El que comenzó como el proyecto paralelo de Matt Mondanile se ha convertido, con el tiempo, en el grupo principal de la que fuera la mitad creativa y sonora de Real Estate. Aunque parece que el Jangle y el sonido cálido de los Estate se lo han apropiado definitivamente para sí.
Jersey Devil es un disco frío, demasiado adulto, en el que se aleja parece que conscientemente de las influencias mencionadas, para adentrarse en sonidos aseados que más tienen que ver con Steely Dan que con el Jangle-Pop (las capas de sintetizadores y baterías programadas son altamente empalagosas). Un paso -supongo- que lo alejará del radar de muchos de los seguidores de Real Estate (como quien escribe), que seguimos disfrutando de las canciones ahora firmadas en su mayor parte por Martin Courtney.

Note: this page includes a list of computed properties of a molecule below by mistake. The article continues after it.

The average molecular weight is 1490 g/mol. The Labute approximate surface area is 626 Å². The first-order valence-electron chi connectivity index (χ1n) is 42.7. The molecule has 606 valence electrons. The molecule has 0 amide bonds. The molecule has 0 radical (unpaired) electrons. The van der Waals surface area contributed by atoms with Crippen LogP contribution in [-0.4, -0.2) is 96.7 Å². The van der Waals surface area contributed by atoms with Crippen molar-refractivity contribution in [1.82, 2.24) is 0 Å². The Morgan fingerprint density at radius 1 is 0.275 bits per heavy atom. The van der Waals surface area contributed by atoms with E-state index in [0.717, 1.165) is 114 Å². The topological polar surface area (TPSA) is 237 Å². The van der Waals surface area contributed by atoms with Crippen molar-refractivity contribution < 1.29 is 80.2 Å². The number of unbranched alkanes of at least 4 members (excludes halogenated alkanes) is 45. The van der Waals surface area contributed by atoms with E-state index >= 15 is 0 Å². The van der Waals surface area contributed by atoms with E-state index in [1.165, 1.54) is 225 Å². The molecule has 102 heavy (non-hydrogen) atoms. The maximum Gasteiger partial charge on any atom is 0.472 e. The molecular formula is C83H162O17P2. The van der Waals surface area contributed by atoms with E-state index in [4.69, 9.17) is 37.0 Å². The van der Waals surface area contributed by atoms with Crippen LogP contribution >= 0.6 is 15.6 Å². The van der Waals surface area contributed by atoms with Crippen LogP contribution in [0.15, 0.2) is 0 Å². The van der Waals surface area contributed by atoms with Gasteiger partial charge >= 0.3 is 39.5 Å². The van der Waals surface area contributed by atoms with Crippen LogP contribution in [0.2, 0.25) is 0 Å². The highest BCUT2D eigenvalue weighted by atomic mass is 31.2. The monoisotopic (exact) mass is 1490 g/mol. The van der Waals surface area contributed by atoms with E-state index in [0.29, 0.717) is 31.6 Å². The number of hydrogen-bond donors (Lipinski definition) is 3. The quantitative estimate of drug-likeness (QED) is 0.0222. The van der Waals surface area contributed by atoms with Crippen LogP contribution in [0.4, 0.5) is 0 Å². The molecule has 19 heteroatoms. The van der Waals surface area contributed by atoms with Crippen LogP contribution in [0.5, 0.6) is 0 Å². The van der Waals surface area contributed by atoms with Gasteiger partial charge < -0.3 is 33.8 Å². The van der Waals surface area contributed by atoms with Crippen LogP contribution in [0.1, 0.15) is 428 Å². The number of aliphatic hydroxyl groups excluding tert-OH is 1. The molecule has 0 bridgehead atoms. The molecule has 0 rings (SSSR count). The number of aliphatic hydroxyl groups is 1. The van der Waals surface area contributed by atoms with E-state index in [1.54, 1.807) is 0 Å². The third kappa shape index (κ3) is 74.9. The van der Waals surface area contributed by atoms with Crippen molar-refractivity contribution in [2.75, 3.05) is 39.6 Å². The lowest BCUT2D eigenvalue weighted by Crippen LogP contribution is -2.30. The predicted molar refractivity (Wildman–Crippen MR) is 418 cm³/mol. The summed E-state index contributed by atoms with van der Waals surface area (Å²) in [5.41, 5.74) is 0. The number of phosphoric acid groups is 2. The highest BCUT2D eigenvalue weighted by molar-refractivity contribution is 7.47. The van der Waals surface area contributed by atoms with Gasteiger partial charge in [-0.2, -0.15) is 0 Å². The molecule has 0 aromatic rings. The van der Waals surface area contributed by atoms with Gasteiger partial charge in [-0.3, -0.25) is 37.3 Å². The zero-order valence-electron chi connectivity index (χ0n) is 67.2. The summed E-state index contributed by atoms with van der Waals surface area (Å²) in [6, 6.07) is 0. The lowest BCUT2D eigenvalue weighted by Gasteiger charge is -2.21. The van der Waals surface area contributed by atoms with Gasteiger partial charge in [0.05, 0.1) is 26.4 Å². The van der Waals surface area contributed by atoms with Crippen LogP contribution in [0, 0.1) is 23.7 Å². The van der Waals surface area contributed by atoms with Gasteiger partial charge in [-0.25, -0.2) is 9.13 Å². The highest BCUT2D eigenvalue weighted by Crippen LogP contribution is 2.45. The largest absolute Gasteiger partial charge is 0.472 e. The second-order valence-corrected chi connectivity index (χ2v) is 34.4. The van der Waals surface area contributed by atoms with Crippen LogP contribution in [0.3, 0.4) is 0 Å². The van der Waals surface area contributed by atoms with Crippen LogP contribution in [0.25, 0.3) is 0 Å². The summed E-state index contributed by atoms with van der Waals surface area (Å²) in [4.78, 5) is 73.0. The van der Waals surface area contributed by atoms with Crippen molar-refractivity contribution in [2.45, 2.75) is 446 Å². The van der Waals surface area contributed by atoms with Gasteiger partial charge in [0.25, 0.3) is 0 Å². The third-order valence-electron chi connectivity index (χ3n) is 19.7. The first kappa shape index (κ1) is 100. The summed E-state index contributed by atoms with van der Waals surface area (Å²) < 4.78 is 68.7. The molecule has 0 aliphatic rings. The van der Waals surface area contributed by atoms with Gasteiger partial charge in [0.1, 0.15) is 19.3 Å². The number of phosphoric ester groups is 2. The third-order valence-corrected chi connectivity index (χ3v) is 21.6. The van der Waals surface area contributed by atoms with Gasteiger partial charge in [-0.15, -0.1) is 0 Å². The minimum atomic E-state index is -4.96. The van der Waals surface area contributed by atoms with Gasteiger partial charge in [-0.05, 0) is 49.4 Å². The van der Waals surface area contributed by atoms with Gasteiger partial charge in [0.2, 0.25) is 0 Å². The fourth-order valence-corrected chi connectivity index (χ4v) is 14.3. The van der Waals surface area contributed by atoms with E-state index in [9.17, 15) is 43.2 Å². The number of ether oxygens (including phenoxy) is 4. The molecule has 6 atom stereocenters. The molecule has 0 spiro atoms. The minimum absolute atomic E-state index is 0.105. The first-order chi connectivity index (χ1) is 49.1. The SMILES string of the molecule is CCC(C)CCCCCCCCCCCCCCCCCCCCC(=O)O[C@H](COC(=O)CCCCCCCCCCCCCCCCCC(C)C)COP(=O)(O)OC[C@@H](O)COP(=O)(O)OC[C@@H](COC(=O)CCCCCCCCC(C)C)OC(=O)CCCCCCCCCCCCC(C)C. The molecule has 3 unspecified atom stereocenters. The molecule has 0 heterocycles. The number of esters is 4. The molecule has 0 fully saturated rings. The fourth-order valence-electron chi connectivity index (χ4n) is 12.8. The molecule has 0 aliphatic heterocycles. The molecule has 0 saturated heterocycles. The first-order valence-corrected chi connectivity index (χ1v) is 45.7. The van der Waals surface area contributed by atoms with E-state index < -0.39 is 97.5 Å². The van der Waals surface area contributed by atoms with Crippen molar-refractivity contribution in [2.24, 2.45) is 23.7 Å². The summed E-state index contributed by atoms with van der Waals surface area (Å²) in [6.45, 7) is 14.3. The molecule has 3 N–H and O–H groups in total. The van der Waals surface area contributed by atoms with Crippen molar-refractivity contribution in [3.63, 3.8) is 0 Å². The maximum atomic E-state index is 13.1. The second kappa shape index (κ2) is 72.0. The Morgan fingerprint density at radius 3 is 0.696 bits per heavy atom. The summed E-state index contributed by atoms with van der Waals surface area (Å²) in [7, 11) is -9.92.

“Jersey Devil is Matt Mondanile‘s sixth LP as Ducktails but notably his first since leaving his post as founding lead guitarist of Real Estate following touring for their third album, Atlas. Along with frontmanMartin Courtney, much of that band’s sunshiny, prism-like guitar sound certainly can be attributed toMondanile given that, even with its more fragmented, lo-fi disposition, Ducktails has it, too. At the same time that it moves the moniker out from under the “side project” label, Jersey Devil marks a return of sorts for Mondanile — both physically and, to a lesser degree, musically. He began writing and recording the album in his Los Angeles studio space before relocating to his hometown of Ridgewood, New Jersey, where he finished it in his mother’s basement. The resulting tracks take on a slightly more ramshackle demeanor than his prior two albums (The Flower Lane and St. Catherine), while, for the most part, maintaining their full-band posture. To that end, collaborators here include, among others, co-producer John Anderson (Girls, Nick Waterhouse), drummer John da Costa, andParasol bass player Chi Yoon Hae, who flew in from South Korea for sessions. Representative results include “In the Hallway,” with its familiar guitar eddies of glimmering complex chords and conversational-type vocals, and the synth poppier “Keeper of the Garden,” which still settles into contemplative, soft-focus verses. While not his most consistent crop of songs, light brushes withSteely Dan-like jazz-rock and bolder synths add flavor to a still distinctive sound that’s likely to be welcomed by fans” (All Music)